Brewing is a gigantic global industry that can offer different kinds of opportunities for investors to profit in the long term. Let´s take a look at three major brewers: Anheuser-Busch InBev (NYSE:BUD), Boston Beer (NYSE:SAM) and Molson Coors (NYSE:TAP) and see what each of them has to offer.
Anheuser-Busch InBev: The 800-pound gorilla
Anheuser-Busch InBev is the undisputed heavyweight champion in the global beer industry thanks to enormously popular brands like Bud Light, Budweiser, Corona, Skol, Stella Artois, Brahma, and Beck's among others.
The company has a market share of 47.6% in the U.S., 40.6% in Canada as well as leading market positions in key Latin American countries like Brazil and Argentina with 68.5% and 77.7% of the beer market respectively. Belgium, Germany, UK, Russia, Ukraine and China are other countries where this global juggernaut has a relevant market position.
Anheuser-Busch InBev has a market capitalization above $168 billion which makes competitors like Boston Beer and Molson Coors with their respective market caps of $3.09 billion and $9.93 billion look like small beer cans next to an enormous barrel. This is a big plus when it comes to the soundness and reliability it provides for investors, but it also means that it´s harder for the company to generate much growth due to its size and market dominance.
Volumes fell by 1.3% during the last quarter, but the company still delivered an increase of 3% in revenue for the period due to raising prices. Cost savings and synergies helped the company generate a 17.2% increase in normalized earnings per share during the quarter, so management seems to be executing quite well in spite of falling volumes.
The company is leveraging its financial resources to grow via acquisitions; AB-InBev has recently acquired Mexican Brewer Grupo Modelo, the maker of Corona, for 20.1 billion and the company is planning to close the acquisition of five Chinese breweries for $1.05 billion in 2014.
Investors looking for a solid defensive play with rock solid competitive strengths due to its brand presence and economies of scale should look no further than Anheuser-Busch InBev.
Boston Beer is brewing growth
Boston Beer has been one of the major beneficiaries from booming craft beer sales over the last years, the company practically reinvented its niche, and it has in Sam Adams an enormously valuable brand. In addition to that, Boston Beers is expanding into other categories with products like Angry Orchard ciders and Twisted Tea malt beverages.
Jim Koch, co-founder and chairman, has been an enormously valuable asset for the company and its shareholders over the years. The sixth-generation, first-born son to follow in his family's brewing footsteps, Koch brewed his first batch of Samuel Adams Boston Lager in 1984 using the original family recipe developed in 1860. Koch is a major driving force for the company when it comes to focusing on the long term, building brand value and delivering high quality products to consumers.
Boston Beer is clearly firing on all cylinders; the company delivered a 30% increase in revenue during the third quarter of 2013 due to a big increase of 29% in shipments for the period. Earnings per share grew by a whopping 23.5% during the quarter and the company is facing productions constraints due to booming demand. Boston Beer is still far away from any kind of market saturation at this stage. h
The biggest drawback when it comes to Boston Beer is its demanding valuation, the stock trades at a forward P/E ratio of 37.8 versus 18.9 for AB-InBev and 13 times forward earnings for Molson Coors. Still, investors looking for a company with superior growth prospects, unique products and a high quality management team will hardly find a better alternative than Boston Beer.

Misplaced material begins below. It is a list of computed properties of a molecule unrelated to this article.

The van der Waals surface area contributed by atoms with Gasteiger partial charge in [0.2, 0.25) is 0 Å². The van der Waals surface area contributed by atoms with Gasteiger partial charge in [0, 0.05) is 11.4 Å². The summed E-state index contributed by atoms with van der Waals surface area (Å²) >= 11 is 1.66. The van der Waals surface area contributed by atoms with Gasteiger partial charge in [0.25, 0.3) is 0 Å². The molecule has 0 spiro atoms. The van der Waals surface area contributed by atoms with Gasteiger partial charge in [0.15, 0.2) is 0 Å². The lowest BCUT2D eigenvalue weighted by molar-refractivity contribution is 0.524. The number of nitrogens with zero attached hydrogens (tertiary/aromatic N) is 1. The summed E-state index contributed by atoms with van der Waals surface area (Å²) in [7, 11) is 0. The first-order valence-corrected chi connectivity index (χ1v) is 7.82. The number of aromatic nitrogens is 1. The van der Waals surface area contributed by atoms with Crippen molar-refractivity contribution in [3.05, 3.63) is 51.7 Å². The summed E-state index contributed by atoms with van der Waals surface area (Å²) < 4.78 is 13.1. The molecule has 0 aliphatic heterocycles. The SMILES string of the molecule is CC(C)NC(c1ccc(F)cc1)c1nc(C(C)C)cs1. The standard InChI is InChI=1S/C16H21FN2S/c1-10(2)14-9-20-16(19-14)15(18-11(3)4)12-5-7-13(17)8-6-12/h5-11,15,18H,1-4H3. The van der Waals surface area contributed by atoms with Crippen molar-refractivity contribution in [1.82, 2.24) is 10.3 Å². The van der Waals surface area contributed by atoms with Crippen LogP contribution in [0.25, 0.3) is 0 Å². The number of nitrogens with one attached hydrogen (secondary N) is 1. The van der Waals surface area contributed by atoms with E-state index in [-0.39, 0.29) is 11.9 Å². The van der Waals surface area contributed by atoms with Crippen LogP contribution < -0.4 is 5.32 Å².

Molson Coors for bargain hunters
As expressed by the forward P/E ratios, Molson Coors is much cheaper than its peers, and this provides substantial upside potential for the stock if the company manages to reignite growth over the coming quarters.
Unfortunately, the company´s financial performance has been quite uninspiring lately as consumers gravitate toward more sophisticated offerings and the competitive landscape remains challenging for Molson Coors. Net sales decreased by 2% in the last quarter, and worldwide beer volume declined by 0.9% versus the same quarter in the previous year.
The company has a 39% market share in Canada and 29% in the U.S due to valuable brands like Coors Light, Molson Canadian, Carling, Miller Lite, Keystone and Blue Moon among others. Molson Coors is expanding into emerging markets and focusing in product innovation to reinvigorate performance, but it has not achieved much in terms of results so far.
Investors looking for a cheap turnaround play in the sector with plenty of room to recover may want to take a look at Molson Coors, especially if the company starts showing improvements over the coming quarters.
Anheuser-Busch InBev is the solid defensive play of the group. On the other hand, Boston Beer is clearly the company with superior growth potential in the sector, and Molson Coors is the "cheap" alternative for investors willing to bet on a turnaround. Depending on each investor's targets and risk tolerance, the brewing sector is offering alternatives for every taste. As always Foolish investors should do their own research before making any investment decisions.
Andrés Cardenal has no position in any stocks mentioned. The Motley Fool recommends Boston Beer and Molson Coors Brewing Company. The Motley Fool owns shares of Boston Beer. Try any of our Foolish newsletter services free for 30 days. We Fools may not all hold the same opinions, but we all believe that considering a diverse range of insights makes us better investors. The Motley Fool has a disclosure policy.